By Scott Weighart, Director of Learning and Development

Last Thursday my 12-year-old son went off to Maine for four weeks at a summer camp where the focus is on learning how to do all sorts of new things.  Last night we received our first detailed message from him about how it was turning out.

We learned that “stone carving is very difficult… there is no room for error” but that it’s still very fun, partly because the teacher is so great.  He also reported that “stained glass is hard because everything has to fit perfectly” but that, again, it’s great because the instructor is great.

He went on to report that he gone tubing behind a motorboat and managed to end up face down in the middle of the tube with his head underwater.  “I came up gasping for breath,” he told us.  Again, though, the whole letter was nothing but a rave review for the whole experience that he’s had in just the first couple of days.  The word “great” turned up about 12 times in a letter of about 300 words.

On the same day that my son started camp, our team was up in Toronto holding another Speak Like a CEO Boot Camp with about a dozen executives.  We call this executive development program a Boot Camp because we make people sweat!  On our first day, these executives had a very short amount of time to develop and deliver a persuasive three-minute presentation to a decision-making audience.  On the second day, they had to present a three-minute personal story that could be used to inspire, engage, or persuade their audience to take action.  This was a new experience for most of them, and some were convinced that they could not tell a story.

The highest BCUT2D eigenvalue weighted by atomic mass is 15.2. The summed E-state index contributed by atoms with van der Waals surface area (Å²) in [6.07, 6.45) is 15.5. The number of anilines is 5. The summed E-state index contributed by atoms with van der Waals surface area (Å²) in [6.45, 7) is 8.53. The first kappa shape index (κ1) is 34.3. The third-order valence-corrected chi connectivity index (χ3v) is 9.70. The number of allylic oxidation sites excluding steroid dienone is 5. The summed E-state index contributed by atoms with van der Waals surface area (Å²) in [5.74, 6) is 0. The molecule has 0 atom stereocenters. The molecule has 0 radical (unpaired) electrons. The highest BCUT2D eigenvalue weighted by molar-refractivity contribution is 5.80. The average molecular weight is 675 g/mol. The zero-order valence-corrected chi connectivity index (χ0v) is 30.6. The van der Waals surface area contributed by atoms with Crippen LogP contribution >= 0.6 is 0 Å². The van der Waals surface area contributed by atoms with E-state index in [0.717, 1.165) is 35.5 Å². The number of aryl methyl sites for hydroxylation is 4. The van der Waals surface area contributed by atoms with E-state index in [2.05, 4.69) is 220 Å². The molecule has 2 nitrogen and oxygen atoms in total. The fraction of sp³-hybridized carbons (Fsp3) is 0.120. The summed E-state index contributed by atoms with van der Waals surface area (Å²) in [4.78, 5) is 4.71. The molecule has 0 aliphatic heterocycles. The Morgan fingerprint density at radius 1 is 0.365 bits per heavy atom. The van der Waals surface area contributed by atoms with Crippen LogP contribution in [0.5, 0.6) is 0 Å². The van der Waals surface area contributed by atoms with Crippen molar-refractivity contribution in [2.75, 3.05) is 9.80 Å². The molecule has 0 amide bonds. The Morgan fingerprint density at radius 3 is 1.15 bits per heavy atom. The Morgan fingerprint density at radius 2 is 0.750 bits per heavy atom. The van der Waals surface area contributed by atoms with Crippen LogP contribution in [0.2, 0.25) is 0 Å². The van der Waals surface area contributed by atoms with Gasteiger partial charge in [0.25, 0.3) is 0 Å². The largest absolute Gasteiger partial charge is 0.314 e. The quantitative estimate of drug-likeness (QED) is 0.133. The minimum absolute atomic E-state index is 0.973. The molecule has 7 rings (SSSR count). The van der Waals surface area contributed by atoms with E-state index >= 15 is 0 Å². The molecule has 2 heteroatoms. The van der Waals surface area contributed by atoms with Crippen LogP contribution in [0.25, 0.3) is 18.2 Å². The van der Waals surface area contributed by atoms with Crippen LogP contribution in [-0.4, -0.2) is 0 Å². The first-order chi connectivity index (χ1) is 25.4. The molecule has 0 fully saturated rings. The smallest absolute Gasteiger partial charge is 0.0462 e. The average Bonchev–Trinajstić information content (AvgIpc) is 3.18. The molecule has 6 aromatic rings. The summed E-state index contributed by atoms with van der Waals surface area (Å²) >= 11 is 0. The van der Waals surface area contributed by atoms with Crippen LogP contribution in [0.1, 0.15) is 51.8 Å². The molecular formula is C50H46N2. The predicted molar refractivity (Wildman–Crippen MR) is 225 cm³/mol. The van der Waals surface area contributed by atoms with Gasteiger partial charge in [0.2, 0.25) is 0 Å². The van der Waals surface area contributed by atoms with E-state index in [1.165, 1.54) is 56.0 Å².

describe the imagedescribe the image

And you know what?  It was hard.  But they did it.  They pushed themselves to get better, and with expert assistance from our amazing executive coaches, they made great strides.  In some case, they surprised themselves.

It seems to me that the summer camp experience is not all that different from the boot camp experience.  As learners, most of us thrive on being challenged and pushed to be better—as long as we have really good coaches or teachers to make it fun while teaching us the secrets.

So if you’re looking for executive development solutions, look for challenge.  Make sure you’re going to have a chance to roll up your sleeves and try something instead of being talked at all day.   And by all means make sure you’re giving yourself a chance to learn from experts.

You’ll come home a happy camper.




Add a Comment: